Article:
Thursday, January 28, 2016

EDUCATION - Workforce Training or College?

"Should more kids skip college for workforce training?" PBS NewsHour 1/26/2016

I have long advocated that collage MAY be a scam because it is so money driven.  Especially for private collages.  There has been evidence that some non-college vocations can pay as much, or more, than a college vocation.

For me, my vocational training was the U.S. Navy, which gave me training in electronics and management ('Leadership' in Navy terms), which gave me a very well paying carrier after I retired (22yrs) from the Navy.


SUMMARY:  Of all the U.S. high school students who graduate high school and go on to college, a large proportion will never earn their degree.  How can educators better train those who may struggle in trying to pick a course of study?  One solution may lie in putting greater emphasis on high school vocational training, but critics disagree.  Special correspondent John Tulenko of Education Week reports.

JUDY WOODRUFF (NewsHour):  The NewsHour has long been committed to covering that topic.  And starting tonight, we will be expanding our coverage on Tuesdays with a new feature series called Making the Grade.  We will provide in-depth reporting on education issues at every level, from early childhood and preschool, all the way through high school and beyond with the world of higher education.

We will explore the most fundamental concerns in schools, communities and workplaces, and we will also cover plenty of approaches you may not have heard about yet.

Tonight, we focus on vocational education.  There’s a growing recognition of its value for some students.  But how do you determine when it’s working for the long haul?

Special correspondent John Tulenko of Education Week has our story.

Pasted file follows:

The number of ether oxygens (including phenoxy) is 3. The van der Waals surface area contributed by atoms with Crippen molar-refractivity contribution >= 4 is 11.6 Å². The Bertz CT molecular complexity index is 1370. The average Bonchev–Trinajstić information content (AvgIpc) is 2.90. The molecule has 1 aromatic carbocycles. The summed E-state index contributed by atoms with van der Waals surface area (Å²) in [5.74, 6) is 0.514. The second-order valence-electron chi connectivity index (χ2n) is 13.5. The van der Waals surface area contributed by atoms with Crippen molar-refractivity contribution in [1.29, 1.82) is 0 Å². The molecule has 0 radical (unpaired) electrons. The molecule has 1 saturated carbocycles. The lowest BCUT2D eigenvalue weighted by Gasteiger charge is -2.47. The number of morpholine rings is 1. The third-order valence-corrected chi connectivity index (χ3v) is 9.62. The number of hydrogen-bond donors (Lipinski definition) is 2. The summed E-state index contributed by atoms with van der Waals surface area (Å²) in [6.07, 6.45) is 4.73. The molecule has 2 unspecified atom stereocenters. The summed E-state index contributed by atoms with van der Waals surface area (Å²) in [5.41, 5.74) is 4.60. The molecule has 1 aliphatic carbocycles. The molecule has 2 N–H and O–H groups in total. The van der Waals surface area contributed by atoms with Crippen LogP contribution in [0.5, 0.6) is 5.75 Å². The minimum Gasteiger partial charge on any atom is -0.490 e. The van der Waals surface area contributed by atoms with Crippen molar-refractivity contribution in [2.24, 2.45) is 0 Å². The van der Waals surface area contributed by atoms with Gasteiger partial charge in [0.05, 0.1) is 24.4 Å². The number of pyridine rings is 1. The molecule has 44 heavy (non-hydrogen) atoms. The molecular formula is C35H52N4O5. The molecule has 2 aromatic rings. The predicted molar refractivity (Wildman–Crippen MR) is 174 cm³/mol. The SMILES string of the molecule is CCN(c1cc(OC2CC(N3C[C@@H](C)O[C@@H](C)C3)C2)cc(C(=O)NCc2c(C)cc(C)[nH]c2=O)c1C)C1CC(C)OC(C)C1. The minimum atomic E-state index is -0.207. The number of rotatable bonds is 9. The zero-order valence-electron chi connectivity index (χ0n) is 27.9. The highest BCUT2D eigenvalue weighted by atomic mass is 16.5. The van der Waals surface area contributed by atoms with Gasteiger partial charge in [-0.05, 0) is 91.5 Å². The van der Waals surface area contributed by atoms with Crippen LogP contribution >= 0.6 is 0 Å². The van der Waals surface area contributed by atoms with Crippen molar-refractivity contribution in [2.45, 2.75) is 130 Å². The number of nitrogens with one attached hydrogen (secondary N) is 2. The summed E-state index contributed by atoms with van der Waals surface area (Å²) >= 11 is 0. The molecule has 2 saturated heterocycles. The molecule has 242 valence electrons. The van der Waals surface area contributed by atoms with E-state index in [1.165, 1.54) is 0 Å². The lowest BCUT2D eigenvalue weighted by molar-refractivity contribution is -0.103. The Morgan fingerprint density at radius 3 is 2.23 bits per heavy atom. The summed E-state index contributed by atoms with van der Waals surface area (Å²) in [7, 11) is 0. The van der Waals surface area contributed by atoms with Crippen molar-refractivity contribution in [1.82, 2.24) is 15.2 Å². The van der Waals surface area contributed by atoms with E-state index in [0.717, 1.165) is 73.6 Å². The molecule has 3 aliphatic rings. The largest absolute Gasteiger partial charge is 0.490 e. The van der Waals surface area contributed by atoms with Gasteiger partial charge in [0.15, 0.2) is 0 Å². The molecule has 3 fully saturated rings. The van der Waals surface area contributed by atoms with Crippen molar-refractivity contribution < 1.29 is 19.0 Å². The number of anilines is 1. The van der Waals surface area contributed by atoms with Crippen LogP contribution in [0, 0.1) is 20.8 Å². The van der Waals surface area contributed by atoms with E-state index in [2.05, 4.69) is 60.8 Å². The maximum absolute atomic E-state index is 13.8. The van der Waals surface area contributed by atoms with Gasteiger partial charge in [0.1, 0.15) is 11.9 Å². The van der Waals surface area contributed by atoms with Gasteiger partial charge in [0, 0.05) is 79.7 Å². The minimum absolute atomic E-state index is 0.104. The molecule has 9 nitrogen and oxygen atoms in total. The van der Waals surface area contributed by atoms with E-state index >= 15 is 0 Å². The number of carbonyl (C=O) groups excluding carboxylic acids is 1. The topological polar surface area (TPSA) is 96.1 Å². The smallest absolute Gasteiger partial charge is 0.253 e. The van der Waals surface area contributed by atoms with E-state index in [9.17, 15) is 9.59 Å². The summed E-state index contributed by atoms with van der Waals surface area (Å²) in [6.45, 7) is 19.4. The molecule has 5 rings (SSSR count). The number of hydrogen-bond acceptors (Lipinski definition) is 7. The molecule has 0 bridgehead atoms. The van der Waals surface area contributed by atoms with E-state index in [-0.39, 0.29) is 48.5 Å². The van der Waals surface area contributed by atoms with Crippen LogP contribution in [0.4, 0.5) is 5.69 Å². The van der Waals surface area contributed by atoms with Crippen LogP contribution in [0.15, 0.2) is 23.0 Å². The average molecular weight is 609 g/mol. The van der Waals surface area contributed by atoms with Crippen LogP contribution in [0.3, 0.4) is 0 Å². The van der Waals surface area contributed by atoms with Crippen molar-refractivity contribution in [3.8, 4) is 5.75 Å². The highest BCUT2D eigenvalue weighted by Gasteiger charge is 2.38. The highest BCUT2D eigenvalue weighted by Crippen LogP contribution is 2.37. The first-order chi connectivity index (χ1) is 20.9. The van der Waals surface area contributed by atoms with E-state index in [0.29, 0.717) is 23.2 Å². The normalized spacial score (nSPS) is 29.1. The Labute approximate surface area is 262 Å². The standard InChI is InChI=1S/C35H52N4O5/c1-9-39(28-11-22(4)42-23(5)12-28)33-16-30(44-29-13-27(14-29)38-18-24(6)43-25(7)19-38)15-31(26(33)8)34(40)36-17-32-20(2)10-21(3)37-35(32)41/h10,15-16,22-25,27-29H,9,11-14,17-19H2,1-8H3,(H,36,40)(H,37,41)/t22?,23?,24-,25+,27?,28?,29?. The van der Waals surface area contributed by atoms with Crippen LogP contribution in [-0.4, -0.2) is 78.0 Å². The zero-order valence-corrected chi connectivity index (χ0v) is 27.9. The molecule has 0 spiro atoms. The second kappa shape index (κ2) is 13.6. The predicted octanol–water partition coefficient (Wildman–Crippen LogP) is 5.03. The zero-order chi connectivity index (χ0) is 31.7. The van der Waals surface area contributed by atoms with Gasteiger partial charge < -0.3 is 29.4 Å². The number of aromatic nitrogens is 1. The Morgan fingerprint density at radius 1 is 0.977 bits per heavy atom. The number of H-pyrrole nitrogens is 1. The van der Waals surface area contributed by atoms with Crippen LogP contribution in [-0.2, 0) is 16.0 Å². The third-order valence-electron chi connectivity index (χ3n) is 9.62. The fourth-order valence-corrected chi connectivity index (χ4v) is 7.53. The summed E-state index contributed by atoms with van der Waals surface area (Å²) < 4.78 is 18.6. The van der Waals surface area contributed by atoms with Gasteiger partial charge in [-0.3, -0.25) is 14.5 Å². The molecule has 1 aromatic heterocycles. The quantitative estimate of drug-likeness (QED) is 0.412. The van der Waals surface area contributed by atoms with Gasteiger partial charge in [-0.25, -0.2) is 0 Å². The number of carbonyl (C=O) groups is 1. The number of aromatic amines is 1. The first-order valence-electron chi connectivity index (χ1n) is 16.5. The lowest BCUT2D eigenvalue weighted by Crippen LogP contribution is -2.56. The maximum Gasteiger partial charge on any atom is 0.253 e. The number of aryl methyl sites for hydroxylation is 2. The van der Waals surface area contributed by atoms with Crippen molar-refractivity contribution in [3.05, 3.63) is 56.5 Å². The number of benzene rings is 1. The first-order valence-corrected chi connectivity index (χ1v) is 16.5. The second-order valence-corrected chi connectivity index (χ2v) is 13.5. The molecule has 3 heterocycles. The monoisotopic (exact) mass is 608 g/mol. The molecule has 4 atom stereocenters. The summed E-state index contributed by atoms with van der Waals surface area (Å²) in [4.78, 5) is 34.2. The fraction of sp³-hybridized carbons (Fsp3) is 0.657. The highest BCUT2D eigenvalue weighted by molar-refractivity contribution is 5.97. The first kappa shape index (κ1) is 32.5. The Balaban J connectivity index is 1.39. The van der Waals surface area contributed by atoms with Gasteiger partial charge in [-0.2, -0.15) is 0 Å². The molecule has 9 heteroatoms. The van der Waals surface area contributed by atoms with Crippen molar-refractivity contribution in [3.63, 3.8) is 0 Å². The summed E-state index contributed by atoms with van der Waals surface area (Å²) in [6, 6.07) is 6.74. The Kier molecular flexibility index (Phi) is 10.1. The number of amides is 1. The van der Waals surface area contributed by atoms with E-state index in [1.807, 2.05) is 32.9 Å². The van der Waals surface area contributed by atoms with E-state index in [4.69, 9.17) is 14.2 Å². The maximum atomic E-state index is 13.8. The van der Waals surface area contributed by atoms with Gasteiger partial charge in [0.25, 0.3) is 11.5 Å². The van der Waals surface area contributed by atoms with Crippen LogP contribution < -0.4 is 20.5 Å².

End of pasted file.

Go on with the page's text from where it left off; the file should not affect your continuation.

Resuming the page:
JOHN TULENKO (NewsHour):  This year, more than a million students will graduate from high school, and most will go on to college.  It ought to be something to celebrate, but, in fact, nearly 40 percent of those who go to four-year colleges and some, 70 percent of students at community college, will never earn their degree.

DAVID WHEELER, Principal, Southeastern Regional:  It’s the shame of our nation, when you look at, a student comes out of high school, not knowing what they want to do, goes to college, drops out.  Now they’re in debt, without a job, and not knowing what they want to do.  They’re worse off than they were, you know, as little as a year before.  And that’s all preventable, all of it.

JOHN TULENKO:  One solution, principal Dave Wheeler says, lies in schools like his, Southeastern Regional Vocational Technical High School, south of Boston.

Here, in addition to the regular school subjects, students learn skilled trades and professions, and, if they choose, instead of college, they can go directly into the work force.

"The only girl in school to spark an interest in welding" PBS NewsHour 1/27/2016

(welding is workforce training)


SUMMARY:  Kalei Kipp is the only girl in the welding program at her high school.  Why don't more women go into that profession?  Our Student Reporting Labs report as part of Outside the Box, a series on the ways that young people are challenging traditional gender stereotypes.

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